If you are currently facing the need to install a new septic tank on your property, it is important to understand some of the factors that will make a specific location suitable for the septic installation. Otherwise, the system may experience chronic performance problems and be more difficult to maintain.
Avoid Placing The Tank On An Elevated Surface
Placing the septic tank on a surface that is elevated can limit the ability of water to flow into the tank. This can lead to the drains in the home working slower and generally being more prone to clogs or other problems. In fact, it can be ideal to place the tank at the lowest point of the property as this will allow gravity to more efficiently pull the water into the tank.
Clearly Mark Where The Septic Tank Is Located
Years after the tank has been installed, a homeowner may forget where it is located. This can lead to problems when it needs to be serviced and maintained. While these tanks will have access hatches that are designed to be visible on the soil, they can become overgrown with grass or covered in soil, which could make them hard to find. Placing a marker near this hatch can help to avoid this problem. For those that want to preserve the aesthetics of their property, this marker could be a birdbath, small statue or other decoration that will alert you to where this hatch is located.
Test The Soil Where The Drain Field Will Be Placed?
The septic tank will get most of the attention during the installation process. However, the drain field is another essential component of the septic tank system. This is the component that will actually allow the water from the system to drain away when it is released. For this reason, it is imperative to place the drain field in an area where the soil has good drainage. Otherwise, this area of the property could flood, which may prevent the septic tank from being able to release water. Thoroughly testing the soil for its drainage qualities and compactness can allow you to choose the perfect area in the yard to place this component. Often, this may involve installing a relatively long connection from the septic tank to the drain field. Doing this can be worth the additional expenses and excavation work in order to ensure the septic system is able to efficiently and effectively drain.Share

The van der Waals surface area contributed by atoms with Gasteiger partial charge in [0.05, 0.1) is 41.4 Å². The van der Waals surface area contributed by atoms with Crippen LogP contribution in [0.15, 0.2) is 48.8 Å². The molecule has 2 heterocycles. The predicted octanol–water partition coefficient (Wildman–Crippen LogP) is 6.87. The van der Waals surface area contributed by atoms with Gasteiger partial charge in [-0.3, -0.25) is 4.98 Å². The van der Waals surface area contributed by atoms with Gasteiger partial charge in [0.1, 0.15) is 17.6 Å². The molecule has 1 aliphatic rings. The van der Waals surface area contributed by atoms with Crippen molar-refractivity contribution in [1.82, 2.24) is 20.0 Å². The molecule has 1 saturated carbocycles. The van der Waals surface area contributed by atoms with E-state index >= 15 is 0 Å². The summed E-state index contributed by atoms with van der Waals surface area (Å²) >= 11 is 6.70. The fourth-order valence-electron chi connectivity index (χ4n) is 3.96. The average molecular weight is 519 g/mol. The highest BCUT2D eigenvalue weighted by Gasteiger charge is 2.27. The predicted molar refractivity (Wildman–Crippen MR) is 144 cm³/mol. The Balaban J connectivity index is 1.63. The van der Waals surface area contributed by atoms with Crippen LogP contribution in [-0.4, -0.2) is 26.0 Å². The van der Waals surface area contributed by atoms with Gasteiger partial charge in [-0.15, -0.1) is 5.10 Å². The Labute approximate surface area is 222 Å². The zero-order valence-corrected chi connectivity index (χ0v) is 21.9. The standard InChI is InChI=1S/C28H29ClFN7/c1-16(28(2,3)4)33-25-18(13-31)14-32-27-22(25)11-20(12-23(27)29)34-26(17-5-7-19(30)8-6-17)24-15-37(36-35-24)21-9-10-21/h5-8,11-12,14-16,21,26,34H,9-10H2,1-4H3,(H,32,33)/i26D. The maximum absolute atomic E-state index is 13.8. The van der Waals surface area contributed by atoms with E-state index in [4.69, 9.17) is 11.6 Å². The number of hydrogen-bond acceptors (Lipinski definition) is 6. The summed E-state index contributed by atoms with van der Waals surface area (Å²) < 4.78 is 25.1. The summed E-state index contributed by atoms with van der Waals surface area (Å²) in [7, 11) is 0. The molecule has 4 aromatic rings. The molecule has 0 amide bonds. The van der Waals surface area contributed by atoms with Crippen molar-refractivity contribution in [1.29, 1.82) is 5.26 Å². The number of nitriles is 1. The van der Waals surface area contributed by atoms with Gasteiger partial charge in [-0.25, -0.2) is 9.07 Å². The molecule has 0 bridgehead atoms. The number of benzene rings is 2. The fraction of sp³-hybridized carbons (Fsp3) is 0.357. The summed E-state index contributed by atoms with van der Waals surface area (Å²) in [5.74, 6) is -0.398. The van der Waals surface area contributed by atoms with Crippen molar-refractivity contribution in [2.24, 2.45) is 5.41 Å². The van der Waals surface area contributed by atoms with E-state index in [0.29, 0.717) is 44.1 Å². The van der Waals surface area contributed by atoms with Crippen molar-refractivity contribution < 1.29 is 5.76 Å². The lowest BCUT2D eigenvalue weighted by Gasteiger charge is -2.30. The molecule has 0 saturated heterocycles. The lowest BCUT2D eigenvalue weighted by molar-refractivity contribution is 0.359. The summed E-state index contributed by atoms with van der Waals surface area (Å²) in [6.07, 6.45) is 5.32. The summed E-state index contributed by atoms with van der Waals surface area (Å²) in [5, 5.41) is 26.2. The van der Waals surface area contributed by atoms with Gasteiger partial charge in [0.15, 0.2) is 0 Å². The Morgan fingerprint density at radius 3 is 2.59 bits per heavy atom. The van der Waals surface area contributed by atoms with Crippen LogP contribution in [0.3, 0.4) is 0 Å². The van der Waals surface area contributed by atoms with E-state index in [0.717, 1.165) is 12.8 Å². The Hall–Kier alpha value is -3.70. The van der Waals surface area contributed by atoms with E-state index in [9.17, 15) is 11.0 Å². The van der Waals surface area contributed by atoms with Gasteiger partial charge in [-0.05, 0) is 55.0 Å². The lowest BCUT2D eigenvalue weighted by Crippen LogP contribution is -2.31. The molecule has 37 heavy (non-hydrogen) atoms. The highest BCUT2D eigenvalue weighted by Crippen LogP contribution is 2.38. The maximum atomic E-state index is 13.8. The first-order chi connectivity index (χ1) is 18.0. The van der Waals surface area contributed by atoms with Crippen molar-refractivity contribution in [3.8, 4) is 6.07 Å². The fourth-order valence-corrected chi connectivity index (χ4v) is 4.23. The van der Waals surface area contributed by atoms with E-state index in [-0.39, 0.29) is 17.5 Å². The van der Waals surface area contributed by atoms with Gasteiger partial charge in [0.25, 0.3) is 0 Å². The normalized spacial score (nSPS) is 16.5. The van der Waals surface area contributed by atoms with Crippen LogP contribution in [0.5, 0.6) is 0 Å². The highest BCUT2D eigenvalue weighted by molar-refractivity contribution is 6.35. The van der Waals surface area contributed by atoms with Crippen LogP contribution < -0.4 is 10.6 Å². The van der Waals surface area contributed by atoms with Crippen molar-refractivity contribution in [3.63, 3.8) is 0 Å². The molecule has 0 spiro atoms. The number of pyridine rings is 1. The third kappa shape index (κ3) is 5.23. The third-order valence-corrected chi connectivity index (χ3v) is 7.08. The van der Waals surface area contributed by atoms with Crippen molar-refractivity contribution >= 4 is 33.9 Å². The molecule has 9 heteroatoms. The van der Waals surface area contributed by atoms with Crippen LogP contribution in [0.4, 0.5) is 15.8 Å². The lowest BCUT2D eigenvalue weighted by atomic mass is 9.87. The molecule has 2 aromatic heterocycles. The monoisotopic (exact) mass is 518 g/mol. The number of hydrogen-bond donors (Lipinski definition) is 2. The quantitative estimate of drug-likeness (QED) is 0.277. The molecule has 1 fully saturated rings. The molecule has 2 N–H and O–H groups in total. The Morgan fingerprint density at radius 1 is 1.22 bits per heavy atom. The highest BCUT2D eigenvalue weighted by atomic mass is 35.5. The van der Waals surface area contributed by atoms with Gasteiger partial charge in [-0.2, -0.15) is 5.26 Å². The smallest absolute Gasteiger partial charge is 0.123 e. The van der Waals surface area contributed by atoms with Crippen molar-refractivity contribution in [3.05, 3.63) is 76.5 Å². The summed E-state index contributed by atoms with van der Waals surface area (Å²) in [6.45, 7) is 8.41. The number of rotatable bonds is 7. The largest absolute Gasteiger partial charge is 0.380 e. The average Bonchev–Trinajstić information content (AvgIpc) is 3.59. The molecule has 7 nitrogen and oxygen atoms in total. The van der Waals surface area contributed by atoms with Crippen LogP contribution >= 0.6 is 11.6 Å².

21 February 2020
You know what stinks? An overflowing septic tank that needs pumping. You know what doesn't stink? This website. Here, we dive into the most gnarly of septic-related topics without an ounce of embarrassment. Here, you'll find articles on sewage backups, how to keep your family from ruining your septic tank, and what you should and should not flush down your toilet. If it's septic-related, you can bet we will go there. Your septic tank may lie beneath the soil, but we don't believe in hiding. Start reading here, and you'll also gain a better understanding of how septic systems work and how to maintain them. Your pipes and grass will thank you.